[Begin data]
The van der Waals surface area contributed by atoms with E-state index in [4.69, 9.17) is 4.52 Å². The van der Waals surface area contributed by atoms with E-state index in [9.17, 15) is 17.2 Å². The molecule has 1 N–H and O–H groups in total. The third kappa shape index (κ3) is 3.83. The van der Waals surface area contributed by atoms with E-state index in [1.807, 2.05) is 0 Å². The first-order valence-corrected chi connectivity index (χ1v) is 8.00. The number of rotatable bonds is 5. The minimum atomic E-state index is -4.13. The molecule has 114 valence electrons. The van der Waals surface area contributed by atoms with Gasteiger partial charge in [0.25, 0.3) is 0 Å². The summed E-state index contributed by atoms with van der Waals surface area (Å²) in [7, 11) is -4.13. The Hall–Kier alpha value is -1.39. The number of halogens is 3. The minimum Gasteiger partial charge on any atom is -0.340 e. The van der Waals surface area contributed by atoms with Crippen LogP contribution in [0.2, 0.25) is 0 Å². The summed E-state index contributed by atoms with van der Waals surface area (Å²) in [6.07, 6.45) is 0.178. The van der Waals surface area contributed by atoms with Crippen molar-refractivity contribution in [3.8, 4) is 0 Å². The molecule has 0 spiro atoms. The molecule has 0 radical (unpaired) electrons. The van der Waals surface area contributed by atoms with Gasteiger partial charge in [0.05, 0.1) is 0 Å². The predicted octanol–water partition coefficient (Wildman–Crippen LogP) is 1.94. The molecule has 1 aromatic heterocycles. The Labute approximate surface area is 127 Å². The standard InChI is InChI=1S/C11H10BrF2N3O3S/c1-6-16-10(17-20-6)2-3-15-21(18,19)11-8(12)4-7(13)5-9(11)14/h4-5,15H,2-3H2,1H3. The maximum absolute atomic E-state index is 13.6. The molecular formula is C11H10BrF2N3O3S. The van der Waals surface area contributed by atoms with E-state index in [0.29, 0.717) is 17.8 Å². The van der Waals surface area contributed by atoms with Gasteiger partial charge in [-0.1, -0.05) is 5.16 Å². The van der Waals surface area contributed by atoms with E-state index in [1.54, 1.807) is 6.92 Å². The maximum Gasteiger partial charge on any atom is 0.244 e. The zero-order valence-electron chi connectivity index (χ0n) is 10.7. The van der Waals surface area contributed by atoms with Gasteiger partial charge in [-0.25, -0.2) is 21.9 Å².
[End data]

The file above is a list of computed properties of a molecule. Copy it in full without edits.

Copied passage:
The van der Waals surface area contributed by atoms with E-state index in [4.69, 9.17) is 4.52 Å². The van der Waals surface area contributed by atoms with E-state index in [9.17, 15) is 17.2 Å². The molecule has 1 N–H and O–H groups in total. The third kappa shape index (κ3) is 3.83. The van der Waals surface area contributed by atoms with E-state index in [1.807, 2.05) is 0 Å². The first-order valence-corrected chi connectivity index (χ1v) is 8.00. The number of rotatable bonds is 5. The minimum atomic E-state index is -4.13. The molecule has 114 valence electrons. The van der Waals surface area contributed by atoms with Gasteiger partial charge in [0.25, 0.3) is 0 Å². The summed E-state index contributed by atoms with van der Waals surface area (Å²) in [7, 11) is -4.13. The Hall–Kier alpha value is -1.39. The number of halogens is 3. The minimum Gasteiger partial charge on any atom is -0.340 e. The van der Waals surface area contributed by atoms with Crippen LogP contribution in [0.2, 0.25) is 0 Å². The summed E-state index contributed by atoms with van der Waals surface area (Å²) in [6.07, 6.45) is 0.178. The van der Waals surface area contributed by atoms with Crippen molar-refractivity contribution in [3.8, 4) is 0 Å². The molecule has 0 spiro atoms. The molecule has 0 radical (unpaired) electrons. The van der Waals surface area contributed by atoms with Gasteiger partial charge in [0.05, 0.1) is 0 Å². The predicted octanol–water partition coefficient (Wildman–Crippen LogP) is 1.94. The molecule has 1 aromatic heterocycles. The Labute approximate surface area is 127 Å². The standard InChI is InChI=1S/C11H10BrF2N3O3S/c1-6-16-10(17-20-6)2-3-15-21(18,19)11-8(12)4-7(13)5-9(11)14/h4-5,15H,2-3H2,1H3. The maximum absolute atomic E-state index is 13.6. The molecular formula is C11H10BrF2N3O3S. The van der Waals surface area contributed by atoms with E-state index in [0.29, 0.717) is 17.8 Å². The van der Waals surface area contributed by atoms with Gasteiger partial charge in [-0.1, -0.05) is 5.16 Å². The van der Waals surface area contributed by atoms with E-state index in [1.54, 1.807) is 6.92 Å². The maximum Gasteiger partial charge on any atom is 0.244 e. The zero-order valence-electron chi connectivity index (χ0n) is 10.7. The van der Waals surface area contributed by atoms with Gasteiger partial charge in [-0.25, -0.2) is 21.9 Å².